It’s finally time. You’ve decided to try out gravel cycling. What a good day! Gravel cycling is a true adventure – whether you’re riding 10 miles or 100. It’s about exploration, slowing down to enjoy the views, stopping at the creek mid-ride for a dip in the cold water.
If you’ve gone for road or mountain bike rides before, you’ll have a general idea of what to expect – make sure everything on your bike works properly, bring water and snacks, have a flat kit. You know the drill.
If you’ve never been gravel riding, there are a few special things to take into consideration. Let’s go through them.
First, be sure to set up your bike to be comfortable for a bumpy ride. Recommended tire size falls between 38-45mm. This article breaks down how to choose the best tire size.
As gravel cycling is between road cycling and mountain biking, your gravel tire PSI will reflect that. The ideal PSI range for gravel riding is 15-50 PSI (although 50 can even be a bit high depending on the circumstances). If riding tightly packed, smooth gravel, a higher PSI is appropriate. If riding looser, chunky gravel, consider lowering your tire pressure.
The beauty of gravel routes is they’ll take you to rural parts of town with not much to distract you. It’s just you, open dirt roads, and probably some cows. However, this means you might need to be more prepared than you think. On your gravel ride, be sure to have:
- Plenty of water and food (get a little extra hydration help with products like Skratch, Gu, or Nuun). Depending on the distance of your ride, consider taking multiple water bottles or even a hydration pack like a Camelbak.
- A cycling GPS computer or smartphone with a map. You can find or create a route on Strava and transfer it to your computer like a Wahoo or Garmin.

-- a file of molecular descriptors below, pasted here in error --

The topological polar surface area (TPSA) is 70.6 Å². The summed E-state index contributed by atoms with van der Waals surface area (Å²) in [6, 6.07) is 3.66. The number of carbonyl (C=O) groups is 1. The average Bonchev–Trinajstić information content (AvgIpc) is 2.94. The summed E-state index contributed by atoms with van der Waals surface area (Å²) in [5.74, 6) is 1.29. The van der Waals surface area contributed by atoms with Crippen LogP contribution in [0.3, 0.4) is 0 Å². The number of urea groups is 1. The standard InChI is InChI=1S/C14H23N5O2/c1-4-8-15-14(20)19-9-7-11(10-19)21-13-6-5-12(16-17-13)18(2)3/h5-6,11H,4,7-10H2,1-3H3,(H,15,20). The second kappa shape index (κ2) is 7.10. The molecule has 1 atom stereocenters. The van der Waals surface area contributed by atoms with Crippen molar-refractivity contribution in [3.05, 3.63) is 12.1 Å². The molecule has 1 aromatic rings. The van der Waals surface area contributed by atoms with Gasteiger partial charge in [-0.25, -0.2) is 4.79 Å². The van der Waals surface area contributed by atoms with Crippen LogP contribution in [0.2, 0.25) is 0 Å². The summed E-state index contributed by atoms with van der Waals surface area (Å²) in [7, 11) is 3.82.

- Flat kit and bike repair supplies (spare tube and/or a plug kit, CO2 cartridge and adapter, tire levers, extra sealant, multi-tool, chain tool)
- Layers: if you’re riding early in the morning and wear a wind vest or arm warmers, have a place to store them once you warm up. If you’re riding later in the evening, you might want to pack a wind vest or another extra light layer for a bit of warmth once the sun goes down.
- Lights: There’s no such thing as being too prepared. Having a set of front and rear lights come in handy if you end up being out later than expected – or for extra safety during the day to help drivers spot you down the road.
There’s a good chance that you’ll have to ride on the road for at least a short bit of your gravel route. It’s a good idea to brush up on the rules of riding on the road such as:
- Always ride on the right side of the road with the flow of vehicular traffic
- Vehicles are required to give at least 3 feet of space when passing a bicycle
- Use hand signals to communicate turns
- In Arkansas, cyclists may treat a stop sign as a yield and a stop light as a stop sign (if there’s no oncoming traffic while you’re at a red light, you may proceed through the intersection on a red light)
Lastly, bike rides are always better with friends. Try to gather a group to enjoy the ride together! If you ride by yourself, be sure to let a friend or family member know your route and when you expect to finish. We hope you have a great gravel ride. Remember to throw up a nice wave to other cyclists, drivers, residents, or tractors and farmers. 👋 Be sure to join the OZ Gravel Strava club to log your mileage and tag @OZGravelNWA in your gravel photos on Instagram!